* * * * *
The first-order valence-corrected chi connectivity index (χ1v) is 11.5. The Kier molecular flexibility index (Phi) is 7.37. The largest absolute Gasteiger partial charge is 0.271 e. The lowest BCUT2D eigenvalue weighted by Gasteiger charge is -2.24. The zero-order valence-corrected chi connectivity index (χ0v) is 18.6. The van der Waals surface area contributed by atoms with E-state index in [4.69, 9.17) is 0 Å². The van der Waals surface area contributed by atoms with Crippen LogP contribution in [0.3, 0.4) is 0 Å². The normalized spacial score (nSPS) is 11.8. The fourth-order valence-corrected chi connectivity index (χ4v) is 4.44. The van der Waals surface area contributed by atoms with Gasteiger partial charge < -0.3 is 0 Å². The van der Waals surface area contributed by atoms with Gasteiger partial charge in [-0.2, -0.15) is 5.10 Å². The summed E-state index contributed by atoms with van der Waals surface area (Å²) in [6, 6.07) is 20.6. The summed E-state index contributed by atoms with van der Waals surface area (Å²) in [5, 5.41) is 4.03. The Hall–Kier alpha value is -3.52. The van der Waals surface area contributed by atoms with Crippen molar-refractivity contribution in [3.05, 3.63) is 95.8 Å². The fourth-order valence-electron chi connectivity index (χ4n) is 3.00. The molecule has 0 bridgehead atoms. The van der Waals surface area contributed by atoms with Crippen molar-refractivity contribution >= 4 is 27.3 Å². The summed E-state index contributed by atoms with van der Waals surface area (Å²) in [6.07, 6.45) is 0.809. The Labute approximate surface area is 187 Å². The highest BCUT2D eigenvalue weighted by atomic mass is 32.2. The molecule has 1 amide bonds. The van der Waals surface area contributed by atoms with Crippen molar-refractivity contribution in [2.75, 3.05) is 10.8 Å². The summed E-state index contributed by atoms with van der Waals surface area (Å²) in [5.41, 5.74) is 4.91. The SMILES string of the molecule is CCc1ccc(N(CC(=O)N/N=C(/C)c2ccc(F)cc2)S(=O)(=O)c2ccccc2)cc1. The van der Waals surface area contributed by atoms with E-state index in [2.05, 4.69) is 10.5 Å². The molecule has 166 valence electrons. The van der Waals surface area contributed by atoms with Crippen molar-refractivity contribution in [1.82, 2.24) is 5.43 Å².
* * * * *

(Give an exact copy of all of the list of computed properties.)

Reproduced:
The first-order valence-corrected chi connectivity index (χ1v) is 11.5. The Kier molecular flexibility index (Phi) is 7.37. The largest absolute Gasteiger partial charge is 0.271 e. The lowest BCUT2D eigenvalue weighted by Gasteiger charge is -2.24. The zero-order valence-corrected chi connectivity index (χ0v) is 18.6. The van der Waals surface area contributed by atoms with E-state index in [4.69, 9.17) is 0 Å². The van der Waals surface area contributed by atoms with Crippen LogP contribution in [0.3, 0.4) is 0 Å². The normalized spacial score (nSPS) is 11.8. The fourth-order valence-corrected chi connectivity index (χ4v) is 4.44. The van der Waals surface area contributed by atoms with Gasteiger partial charge < -0.3 is 0 Å². The van der Waals surface area contributed by atoms with Gasteiger partial charge in [-0.2, -0.15) is 5.10 Å². The summed E-state index contributed by atoms with van der Waals surface area (Å²) in [6, 6.07) is 20.6. The summed E-state index contributed by atoms with van der Waals surface area (Å²) in [5, 5.41) is 4.03. The Hall–Kier alpha value is -3.52. The van der Waals surface area contributed by atoms with Crippen molar-refractivity contribution in [3.05, 3.63) is 95.8 Å². The fourth-order valence-electron chi connectivity index (χ4n) is 3.00. The molecule has 0 bridgehead atoms. The van der Waals surface area contributed by atoms with Crippen molar-refractivity contribution >= 4 is 27.3 Å². The summed E-state index contributed by atoms with van der Waals surface area (Å²) in [6.07, 6.45) is 0.809. The Labute approximate surface area is 187 Å². The highest BCUT2D eigenvalue weighted by atomic mass is 32.2. The molecule has 1 amide bonds. The van der Waals surface area contributed by atoms with Crippen molar-refractivity contribution in [2.75, 3.05) is 10.8 Å². The summed E-state index contributed by atoms with van der Waals surface area (Å²) in [5.41, 5.74) is 4.91. The SMILES string of the molecule is CCc1ccc(N(CC(=O)N/N=C(/C)c2ccc(F)cc2)S(=O)(=O)c2ccccc2)cc1. The van der Waals surface area contributed by atoms with E-state index in [2.05, 4.69) is 10.5 Å². The molecule has 166 valence electrons. The van der Waals surface area contributed by atoms with Crippen molar-refractivity contribution in [1.82, 2.24) is 5.43 Å².